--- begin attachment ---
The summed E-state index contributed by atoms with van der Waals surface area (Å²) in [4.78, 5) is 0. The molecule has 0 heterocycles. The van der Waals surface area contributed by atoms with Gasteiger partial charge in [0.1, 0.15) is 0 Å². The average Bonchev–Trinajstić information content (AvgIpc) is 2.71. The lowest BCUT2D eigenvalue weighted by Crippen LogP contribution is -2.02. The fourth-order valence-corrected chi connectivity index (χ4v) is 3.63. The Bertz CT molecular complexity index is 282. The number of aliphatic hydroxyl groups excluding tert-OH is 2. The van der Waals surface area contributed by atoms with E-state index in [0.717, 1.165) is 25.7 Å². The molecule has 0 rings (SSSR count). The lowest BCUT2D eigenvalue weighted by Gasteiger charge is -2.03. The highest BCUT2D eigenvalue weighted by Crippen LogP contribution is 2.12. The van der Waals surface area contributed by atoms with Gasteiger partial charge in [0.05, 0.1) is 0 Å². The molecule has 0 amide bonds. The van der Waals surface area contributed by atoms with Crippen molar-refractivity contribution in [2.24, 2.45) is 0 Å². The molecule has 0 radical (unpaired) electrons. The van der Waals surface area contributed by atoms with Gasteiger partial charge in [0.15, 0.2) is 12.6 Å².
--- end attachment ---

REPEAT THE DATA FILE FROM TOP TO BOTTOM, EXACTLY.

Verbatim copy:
The summed E-state index contributed by atoms with van der Waals surface area (Å²) in [4.78, 5) is 0. The molecule has 0 heterocycles. The van der Waals surface area contributed by atoms with Gasteiger partial charge in [0.1, 0.15) is 0 Å². The average Bonchev–Trinajstić information content (AvgIpc) is 2.71. The lowest BCUT2D eigenvalue weighted by Crippen LogP contribution is -2.02. The fourth-order valence-corrected chi connectivity index (χ4v) is 3.63. The Bertz CT molecular complexity index is 282. The number of aliphatic hydroxyl groups excluding tert-OH is 2. The van der Waals surface area contributed by atoms with E-state index in [0.717, 1.165) is 25.7 Å². The molecule has 0 rings (SSSR count). The lowest BCUT2D eigenvalue weighted by Gasteiger charge is -2.03. The highest BCUT2D eigenvalue weighted by Crippen LogP contribution is 2.12. The van der Waals surface area contributed by atoms with Gasteiger partial charge in [0.05, 0.1) is 0 Å². The molecule has 0 amide bonds. The van der Waals surface area contributed by atoms with Crippen molar-refractivity contribution in [2.24, 2.45) is 0 Å². The molecule has 0 radical (unpaired) electrons. The van der Waals surface area contributed by atoms with Gasteiger partial charge in [0.15, 0.2) is 12.6 Å².